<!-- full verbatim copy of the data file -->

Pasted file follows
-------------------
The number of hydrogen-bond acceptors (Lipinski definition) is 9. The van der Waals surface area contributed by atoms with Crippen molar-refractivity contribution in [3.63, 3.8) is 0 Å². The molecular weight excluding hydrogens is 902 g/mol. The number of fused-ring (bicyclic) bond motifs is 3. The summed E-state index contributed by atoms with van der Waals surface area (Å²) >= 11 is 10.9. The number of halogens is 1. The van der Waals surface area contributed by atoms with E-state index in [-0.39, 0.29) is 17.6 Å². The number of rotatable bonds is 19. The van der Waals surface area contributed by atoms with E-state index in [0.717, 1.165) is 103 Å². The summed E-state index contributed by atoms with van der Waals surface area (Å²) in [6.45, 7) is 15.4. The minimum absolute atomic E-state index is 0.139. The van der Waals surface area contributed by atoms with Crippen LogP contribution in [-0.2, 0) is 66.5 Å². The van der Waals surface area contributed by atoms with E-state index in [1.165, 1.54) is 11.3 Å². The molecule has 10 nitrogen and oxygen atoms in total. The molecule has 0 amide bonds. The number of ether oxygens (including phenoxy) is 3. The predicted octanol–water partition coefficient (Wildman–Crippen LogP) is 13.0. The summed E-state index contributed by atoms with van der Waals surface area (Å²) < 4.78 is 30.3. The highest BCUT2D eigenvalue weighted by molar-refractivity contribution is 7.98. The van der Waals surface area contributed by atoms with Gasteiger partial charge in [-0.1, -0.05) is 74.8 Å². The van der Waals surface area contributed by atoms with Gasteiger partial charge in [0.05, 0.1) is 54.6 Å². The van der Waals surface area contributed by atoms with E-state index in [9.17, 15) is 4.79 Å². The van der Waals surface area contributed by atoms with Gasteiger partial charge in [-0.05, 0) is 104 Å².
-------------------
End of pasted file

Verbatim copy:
The number of hydrogen-bond acceptors (Lipinski definition) is 9. The van der Waals surface area contributed by atoms with Crippen molar-refractivity contribution in [3.63, 3.8) is 0 Å². The molecular weight excluding hydrogens is 902 g/mol. The number of fused-ring (bicyclic) bond motifs is 3. The summed E-state index contributed by atoms with van der Waals surface area (Å²) >= 11 is 10.9. The number of halogens is 1. The van der Waals surface area contributed by atoms with E-state index in [-0.39, 0.29) is 17.6 Å². The number of rotatable bonds is 19. The van der Waals surface area contributed by atoms with E-state index in [0.717, 1.165) is 103 Å². The summed E-state index contributed by atoms with van der Waals surface area (Å²) in [6.45, 7) is 15.4. The minimum absolute atomic E-state index is 0.139. The van der Waals surface area contributed by atoms with Crippen LogP contribution in [-0.2, 0) is 66.5 Å². The van der Waals surface area contributed by atoms with E-state index in [1.165, 1.54) is 11.3 Å². The molecule has 10 nitrogen and oxygen atoms in total. The molecule has 0 amide bonds. The number of ether oxygens (including phenoxy) is 3. The predicted octanol–water partition coefficient (Wildman–Crippen LogP) is 13.0. The summed E-state index contributed by atoms with van der Waals surface area (Å²) < 4.78 is 30.3. The highest BCUT2D eigenvalue weighted by molar-refractivity contribution is 7.98. The van der Waals surface area contributed by atoms with Gasteiger partial charge in [-0.1, -0.05) is 74.8 Å². The van der Waals surface area contributed by atoms with Gasteiger partial charge in [0.05, 0.1) is 54.6 Å². The van der Waals surface area contributed by atoms with E-state index in [9.17, 15) is 4.79 Å². The van der Waals surface area contributed by atoms with Gasteiger partial charge in [-0.05, 0) is 104 Å².